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Does explaining the origins of misinformation improve the effectiveness of a given correction?

Connor Desai, S. & Reimers, S. ORCID: 0000-0002-9497-0942 (2022). Does explaining the origins of misinformation improve the effectiveness of a given correction?. Memory & Cognition, 51(2), pp. 422-436. doi: 10.3758/s13421-022-01354-7


Misinformation often has a continuing influence on event-related reasoning even when it is clearly and credibly corrected; this is referred to as the continued influence effect. The present work investigated whether a correction’s effectiveness can be improved by explaining the origins of the misinformation. In two experiments, we examined whether a correction that explained misinformation as originating either from intentional deception or an unintentional error was more effective than a correction that only identified the misinformation as false. Experiment 2 found no evidence that corrections explaining the reason the misinformation was presented, were more effective than a correction not accompanied by an explanation, and no evidence of a difference in effectiveness between a correction that explained the misinformation as intentional deception and one that explained it as unintentional error. We replicated this in Experiment 2 and found substantial attenuation of the continued influence effect in a novel scenario with the same underlying structure. Overall, the results suggest that informing people of the cause leading to presentation of misinformation, whether deliberate or accidental, may not be an effective correction strategy over and above stating that the misinformation is false.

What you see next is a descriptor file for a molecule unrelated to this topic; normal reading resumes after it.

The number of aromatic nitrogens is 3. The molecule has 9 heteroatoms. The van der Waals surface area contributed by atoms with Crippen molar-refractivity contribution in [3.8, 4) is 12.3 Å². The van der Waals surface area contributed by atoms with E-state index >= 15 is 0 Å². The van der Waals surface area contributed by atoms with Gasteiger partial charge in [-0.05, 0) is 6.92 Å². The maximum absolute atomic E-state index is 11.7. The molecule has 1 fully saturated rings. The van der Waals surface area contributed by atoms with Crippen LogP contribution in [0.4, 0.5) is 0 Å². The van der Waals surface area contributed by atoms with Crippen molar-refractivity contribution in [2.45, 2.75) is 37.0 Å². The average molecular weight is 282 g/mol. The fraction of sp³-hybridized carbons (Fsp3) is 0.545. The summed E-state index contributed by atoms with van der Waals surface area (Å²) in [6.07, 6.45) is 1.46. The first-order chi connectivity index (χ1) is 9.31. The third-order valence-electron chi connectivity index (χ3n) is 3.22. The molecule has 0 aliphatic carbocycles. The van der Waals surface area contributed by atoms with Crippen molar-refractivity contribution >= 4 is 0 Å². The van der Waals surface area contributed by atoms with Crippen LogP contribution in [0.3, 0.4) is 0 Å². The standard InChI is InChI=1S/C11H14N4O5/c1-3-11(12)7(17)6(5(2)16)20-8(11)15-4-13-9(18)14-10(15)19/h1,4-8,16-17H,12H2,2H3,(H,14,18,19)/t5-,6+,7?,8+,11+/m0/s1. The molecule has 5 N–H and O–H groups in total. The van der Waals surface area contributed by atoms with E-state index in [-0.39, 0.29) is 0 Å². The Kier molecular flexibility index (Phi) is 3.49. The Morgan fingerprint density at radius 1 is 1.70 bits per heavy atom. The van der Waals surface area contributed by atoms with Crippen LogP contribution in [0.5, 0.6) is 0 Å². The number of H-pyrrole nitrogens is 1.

Publication Type: Article
Additional Information: This article is licensed under a Creative Commons Attribution 4.0 International License, which permits use, sharing, adaptation, distribution and reproduction in any medium or format, as long as you give appropriate credit to the original author(s) and the source, provide a link to the Creative Commons licence, and indicate if changes were made. The images or other third party material in this article are included in the article's Creative Commons licence, unless indicated otherwise in a credit line to the material. If material is not included in the article's Creative Commons licence and your intended use is not permitted by statutory regulation or exceeds the permitted use, you will need to obtain permission directly from the copyright holder. To view a copy of this licence, visit
Publisher Keywords: Misinformation, Continued influence effect, Explanation, Correction
Departments: School of Health & Psychological Sciences > Psychology
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